Many a mathematical book has grown out of a collection of notes made on various occasions by the author. That’s what happened in the case of Victor Moll’s *Numbers and Functions*. Moll prepared the notes to be given to the participants of several courses — broadly spread over the curriculum — he taught at Tulane University. What sets the book aside from other note collections, I think, is the author’s intention in preparing the notes in the first place: “Part of the motivation for bringing together a large collection of notes on diverse topics was to provide the reader with some fun while learning interesting pieces of mathematics.”

There are 16 chapters, and probably not every reader will find all of them exciting, but reading — even browsing — the book is nothing less than fun. The book, if one may characterize a mathematics text in such terms, is warm and cosy and often delightful. As the French writer Georges Perec — a member of the Oulipo group — wrote about reading, *You don’t just read anyhow, any time, any place, even if you read anything.* The fact is that I have been smiling much of the time while holding the book.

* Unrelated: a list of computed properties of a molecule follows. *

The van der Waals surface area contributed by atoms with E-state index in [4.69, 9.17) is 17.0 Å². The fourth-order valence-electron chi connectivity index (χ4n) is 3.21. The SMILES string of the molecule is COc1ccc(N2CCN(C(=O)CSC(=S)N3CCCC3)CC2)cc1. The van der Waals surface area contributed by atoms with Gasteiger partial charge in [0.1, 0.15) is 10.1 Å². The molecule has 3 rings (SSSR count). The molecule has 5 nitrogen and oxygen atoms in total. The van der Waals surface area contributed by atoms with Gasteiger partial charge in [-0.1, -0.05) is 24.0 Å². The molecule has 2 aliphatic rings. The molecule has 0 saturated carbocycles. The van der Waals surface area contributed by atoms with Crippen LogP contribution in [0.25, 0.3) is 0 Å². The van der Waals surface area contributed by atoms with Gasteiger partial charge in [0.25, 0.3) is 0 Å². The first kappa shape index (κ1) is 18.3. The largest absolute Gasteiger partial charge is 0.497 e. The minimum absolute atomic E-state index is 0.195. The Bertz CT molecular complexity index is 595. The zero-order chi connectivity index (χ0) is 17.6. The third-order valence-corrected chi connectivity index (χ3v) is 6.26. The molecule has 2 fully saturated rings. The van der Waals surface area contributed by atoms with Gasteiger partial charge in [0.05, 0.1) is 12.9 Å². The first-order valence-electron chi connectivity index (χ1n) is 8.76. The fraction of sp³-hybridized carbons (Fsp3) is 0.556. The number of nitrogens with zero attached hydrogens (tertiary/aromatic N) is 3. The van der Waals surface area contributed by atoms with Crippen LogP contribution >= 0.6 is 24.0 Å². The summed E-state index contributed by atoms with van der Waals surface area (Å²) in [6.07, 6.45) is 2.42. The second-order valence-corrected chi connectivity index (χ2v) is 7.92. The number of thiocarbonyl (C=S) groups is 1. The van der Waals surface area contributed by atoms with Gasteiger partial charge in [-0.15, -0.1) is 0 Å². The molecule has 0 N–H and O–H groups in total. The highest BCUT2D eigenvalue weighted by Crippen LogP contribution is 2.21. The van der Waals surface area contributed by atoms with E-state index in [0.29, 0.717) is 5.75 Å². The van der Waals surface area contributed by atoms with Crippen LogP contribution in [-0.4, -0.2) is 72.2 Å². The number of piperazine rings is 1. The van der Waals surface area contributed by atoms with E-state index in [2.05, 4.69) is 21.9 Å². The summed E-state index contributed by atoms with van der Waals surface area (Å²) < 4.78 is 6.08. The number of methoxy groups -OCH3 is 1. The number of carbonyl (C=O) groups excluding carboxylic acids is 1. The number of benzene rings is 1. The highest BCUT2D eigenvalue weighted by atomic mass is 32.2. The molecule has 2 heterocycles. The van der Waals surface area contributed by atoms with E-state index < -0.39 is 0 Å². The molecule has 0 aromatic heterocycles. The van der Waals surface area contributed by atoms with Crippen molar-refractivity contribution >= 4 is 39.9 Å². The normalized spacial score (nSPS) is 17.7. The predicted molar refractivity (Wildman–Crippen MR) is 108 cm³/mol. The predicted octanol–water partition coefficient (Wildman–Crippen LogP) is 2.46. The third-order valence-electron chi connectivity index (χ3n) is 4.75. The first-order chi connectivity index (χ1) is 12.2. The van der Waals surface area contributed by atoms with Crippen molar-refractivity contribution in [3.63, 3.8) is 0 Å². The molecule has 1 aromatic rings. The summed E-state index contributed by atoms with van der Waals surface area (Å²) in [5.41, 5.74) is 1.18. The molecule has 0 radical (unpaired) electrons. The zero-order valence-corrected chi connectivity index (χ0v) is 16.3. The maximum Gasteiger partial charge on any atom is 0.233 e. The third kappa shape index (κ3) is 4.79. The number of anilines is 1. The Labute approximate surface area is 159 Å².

The book covers an extensive swath of college mathematics: number systems and number theory, special families of numbers (*Fibonacci*, *Catalan*, *Stirling*, *Bernoulli*), combinatorics, calculus and analysis, polynomials and special families of polynomials (*Bernoulli*, *Chebyshev*, *Legendre*, *Hermite*), *Landen transformations*, and special functions (\(\Gamma\), \(\psi\), \(\zeta\)). The book is by no means linear, with many references to later chapters which, I must say, does not at all hinder the reading but rather binds the material into coherent whole.

Every chapter contains a huge amount of surprising, non-routine mathematics. As I believe the author would put it, a few examples are given next.